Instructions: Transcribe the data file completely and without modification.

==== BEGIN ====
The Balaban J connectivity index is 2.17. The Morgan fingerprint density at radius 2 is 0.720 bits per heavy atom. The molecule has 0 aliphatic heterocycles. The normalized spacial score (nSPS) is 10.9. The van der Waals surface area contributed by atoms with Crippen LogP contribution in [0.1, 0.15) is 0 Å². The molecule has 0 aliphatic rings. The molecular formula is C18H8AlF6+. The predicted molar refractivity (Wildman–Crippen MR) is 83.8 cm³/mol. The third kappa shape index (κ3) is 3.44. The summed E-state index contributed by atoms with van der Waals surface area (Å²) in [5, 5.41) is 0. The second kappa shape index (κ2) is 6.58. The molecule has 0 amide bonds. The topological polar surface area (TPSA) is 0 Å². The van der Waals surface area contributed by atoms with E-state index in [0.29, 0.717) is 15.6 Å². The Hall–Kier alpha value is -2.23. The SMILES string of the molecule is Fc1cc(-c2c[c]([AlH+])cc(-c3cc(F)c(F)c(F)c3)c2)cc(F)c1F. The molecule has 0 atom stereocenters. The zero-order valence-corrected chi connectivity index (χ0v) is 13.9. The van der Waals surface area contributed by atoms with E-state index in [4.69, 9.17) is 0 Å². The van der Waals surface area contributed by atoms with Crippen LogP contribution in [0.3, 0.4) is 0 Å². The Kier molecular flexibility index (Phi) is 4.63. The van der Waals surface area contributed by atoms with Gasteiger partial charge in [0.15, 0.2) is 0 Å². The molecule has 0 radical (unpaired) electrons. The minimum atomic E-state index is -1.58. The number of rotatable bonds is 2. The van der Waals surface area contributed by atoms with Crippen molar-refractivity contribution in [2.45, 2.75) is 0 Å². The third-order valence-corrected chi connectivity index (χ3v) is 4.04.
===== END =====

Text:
The Balaban J connectivity index is 2.17. The Morgan fingerprint density at radius 2 is 0.720 bits per heavy atom. The molecule has 0 aliphatic heterocycles. The normalized spacial score (nSPS) is 10.9. The van der Waals surface area contributed by atoms with Crippen LogP contribution in [0.1, 0.15) is 0 Å². The molecule has 0 aliphatic rings. The molecular formula is C18H8AlF6+. The predicted molar refractivity (Wildman–Crippen MR) is 83.8 cm³/mol. The third kappa shape index (κ3) is 3.44. The summed E-state index contributed by atoms with van der Waals surface area (Å²) in [5, 5.41) is 0. The second kappa shape index (κ2) is 6.58. The molecule has 0 amide bonds. The topological polar surface area (TPSA) is 0 Å². The van der Waals surface area contributed by atoms with E-state index in [0.29, 0.717) is 15.6 Å². The Hall–Kier alpha value is -2.23. The SMILES string of the molecule is Fc1cc(-c2c[c]([AlH+])cc(-c3cc(F)c(F)c(F)c3)c2)cc(F)c1F. The molecule has 0 atom stereocenters. The zero-order valence-corrected chi connectivity index (χ0v) is 13.9. The van der Waals surface area contributed by atoms with E-state index in [4.69, 9.17) is 0 Å². The van der Waals surface area contributed by atoms with Crippen LogP contribution in [0.3, 0.4) is 0 Å². The Kier molecular flexibility index (Phi) is 4.63. The van der Waals surface area contributed by atoms with Gasteiger partial charge in [0.15, 0.2) is 0 Å². The molecule has 0 radical (unpaired) electrons. The minimum atomic E-state index is -1.58. The number of rotatable bonds is 2. The van der Waals surface area contributed by atoms with Crippen molar-refractivity contribution in [2.45, 2.75) is 0 Å². The third-order valence-corrected chi connectivity index (χ3v) is 4.04.